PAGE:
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How to Grow Purple Coneflowers


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Purple coneflower (Echinacea purpurea), native to the central and eastern United States, is a sturdy perennial bloomer that will provide color to your garden from mid-summer to early autumn. The daisy-like petals radiate from a round cone in the center of the plant. Tolerant of both heat and drought, purple cornflower will attract a variety of butterflies to your garden. Purple coneflower is hardy in USDA growing zones 4 through 10.

Difficulty:
Moderate

Instructions

things you’ll need:
  • Spade
  • Organic matter
  • Trowel
  • 12-6-6 fertilizer
  • Mulch
    1. Plant purple coneflowers in the spring, after the last hard frost. Prepare a spot in full sunlight unless you live in a climate with hot summers. In hot climates, purple coneflower will benefit from morning sunlight and afternoon shade.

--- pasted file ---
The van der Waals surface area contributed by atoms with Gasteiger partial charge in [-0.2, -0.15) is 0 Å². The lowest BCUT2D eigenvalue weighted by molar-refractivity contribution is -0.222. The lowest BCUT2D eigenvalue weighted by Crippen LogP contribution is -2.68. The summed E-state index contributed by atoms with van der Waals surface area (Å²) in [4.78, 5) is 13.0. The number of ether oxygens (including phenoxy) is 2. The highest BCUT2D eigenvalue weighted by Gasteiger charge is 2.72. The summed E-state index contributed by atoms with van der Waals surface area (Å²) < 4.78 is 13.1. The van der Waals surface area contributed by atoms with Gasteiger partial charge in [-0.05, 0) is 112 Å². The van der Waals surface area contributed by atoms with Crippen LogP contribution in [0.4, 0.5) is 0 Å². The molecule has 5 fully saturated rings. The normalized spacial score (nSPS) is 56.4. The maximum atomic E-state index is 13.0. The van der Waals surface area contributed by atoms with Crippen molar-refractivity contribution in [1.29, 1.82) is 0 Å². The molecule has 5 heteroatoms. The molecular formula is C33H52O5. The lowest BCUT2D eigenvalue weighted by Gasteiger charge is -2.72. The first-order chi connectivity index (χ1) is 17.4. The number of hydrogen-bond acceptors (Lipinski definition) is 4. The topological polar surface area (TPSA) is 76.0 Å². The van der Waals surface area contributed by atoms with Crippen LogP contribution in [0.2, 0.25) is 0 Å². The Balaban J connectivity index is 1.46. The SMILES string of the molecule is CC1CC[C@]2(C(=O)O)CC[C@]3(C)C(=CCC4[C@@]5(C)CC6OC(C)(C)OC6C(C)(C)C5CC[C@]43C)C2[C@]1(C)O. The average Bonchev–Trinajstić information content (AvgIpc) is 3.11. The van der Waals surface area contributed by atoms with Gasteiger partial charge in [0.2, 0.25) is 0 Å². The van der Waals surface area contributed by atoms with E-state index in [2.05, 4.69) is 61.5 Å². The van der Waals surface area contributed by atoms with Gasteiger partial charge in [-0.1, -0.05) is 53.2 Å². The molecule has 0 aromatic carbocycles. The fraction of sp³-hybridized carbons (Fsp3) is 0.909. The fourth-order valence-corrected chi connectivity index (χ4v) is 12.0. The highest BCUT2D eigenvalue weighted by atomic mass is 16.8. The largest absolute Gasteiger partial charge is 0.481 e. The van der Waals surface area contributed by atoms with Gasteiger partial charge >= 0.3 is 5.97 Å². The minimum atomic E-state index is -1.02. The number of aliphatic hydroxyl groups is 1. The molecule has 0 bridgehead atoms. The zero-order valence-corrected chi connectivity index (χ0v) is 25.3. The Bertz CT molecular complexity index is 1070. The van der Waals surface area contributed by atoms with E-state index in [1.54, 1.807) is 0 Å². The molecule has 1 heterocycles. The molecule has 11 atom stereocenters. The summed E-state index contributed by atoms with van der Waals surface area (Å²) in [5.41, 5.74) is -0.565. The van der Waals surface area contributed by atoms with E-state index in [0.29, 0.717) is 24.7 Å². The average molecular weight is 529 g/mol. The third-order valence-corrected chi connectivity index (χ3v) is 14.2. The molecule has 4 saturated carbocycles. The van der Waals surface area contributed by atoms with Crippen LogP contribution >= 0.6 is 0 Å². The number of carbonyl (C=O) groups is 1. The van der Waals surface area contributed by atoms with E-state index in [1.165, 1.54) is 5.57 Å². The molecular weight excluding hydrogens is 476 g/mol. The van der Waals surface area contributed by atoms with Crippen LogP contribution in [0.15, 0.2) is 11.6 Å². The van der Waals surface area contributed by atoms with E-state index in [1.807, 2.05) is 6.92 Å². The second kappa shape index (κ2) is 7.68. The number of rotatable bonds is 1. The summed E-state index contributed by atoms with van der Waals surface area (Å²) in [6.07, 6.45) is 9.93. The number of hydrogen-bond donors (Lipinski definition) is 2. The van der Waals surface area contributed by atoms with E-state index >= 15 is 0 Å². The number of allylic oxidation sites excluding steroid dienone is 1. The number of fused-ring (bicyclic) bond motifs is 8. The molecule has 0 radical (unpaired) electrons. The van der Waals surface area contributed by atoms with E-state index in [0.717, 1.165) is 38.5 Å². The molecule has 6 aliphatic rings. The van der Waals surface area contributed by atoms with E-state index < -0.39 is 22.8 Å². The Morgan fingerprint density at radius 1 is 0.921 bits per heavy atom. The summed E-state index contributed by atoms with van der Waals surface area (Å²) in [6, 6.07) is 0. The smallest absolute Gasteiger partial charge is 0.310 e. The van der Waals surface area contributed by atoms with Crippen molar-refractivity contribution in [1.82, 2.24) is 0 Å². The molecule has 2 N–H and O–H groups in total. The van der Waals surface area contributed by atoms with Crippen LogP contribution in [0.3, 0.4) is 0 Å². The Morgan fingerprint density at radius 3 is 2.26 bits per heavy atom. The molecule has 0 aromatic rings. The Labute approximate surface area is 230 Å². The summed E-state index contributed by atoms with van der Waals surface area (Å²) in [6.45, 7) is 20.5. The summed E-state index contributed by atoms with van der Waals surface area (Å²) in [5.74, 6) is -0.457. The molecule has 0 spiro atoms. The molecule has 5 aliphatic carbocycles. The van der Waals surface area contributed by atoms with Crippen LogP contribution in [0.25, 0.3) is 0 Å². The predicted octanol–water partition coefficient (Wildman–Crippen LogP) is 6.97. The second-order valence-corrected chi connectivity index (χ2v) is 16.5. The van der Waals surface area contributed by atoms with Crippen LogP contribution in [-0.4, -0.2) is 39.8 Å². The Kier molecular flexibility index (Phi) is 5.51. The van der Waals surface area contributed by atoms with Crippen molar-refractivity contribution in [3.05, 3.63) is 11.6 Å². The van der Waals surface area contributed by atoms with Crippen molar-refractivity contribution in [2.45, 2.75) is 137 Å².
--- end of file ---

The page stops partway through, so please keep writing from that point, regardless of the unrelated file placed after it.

2. Dig the soil to a depth of 6 to 8 inches. Spread 2 to 4 inches of organic matter such as compost or leaf mulch over the top of the soil and dig it into the soil. Work in about 2 lbs. of a slow-release 12-6-6 fertilizer per 100 square feet of planting area.
    3. Dig a hole for each plant. The hole should be only as deep as the plant’s root ball. Remove the purple coneflower from its nursery container and place the plant in the hole. Adjust the depth of the hole if necessary, as the coneflower should be planted at the same depth as it was in the nursery container. Space the plants 18 to 24 inches apart.
    4. Water the plant deeply, saturating the soil, immediately after planting. Keep the soil moist for the first four to six weeks. Thereafter, give the plant 1 to 1 1/2 inches of water every week that it doesn’t rain or when the soil feels dry.
    5. Deadhead wilted blooms. Pinching off the spent blooms will prevent the plant from going to seed too early and promote continued flowering.
    6. Pile 3 to 4 inches of natural mulch such as straw or shredded bark over the purple coneflower plants in early winter to protect the plant from damage caused when the soil repeatedly freezes and thaws. Remove the mulch in spring and spread 1 to 2 inches of fresh mulch around the plant to preserve soil moisture and control the growth of weeds.

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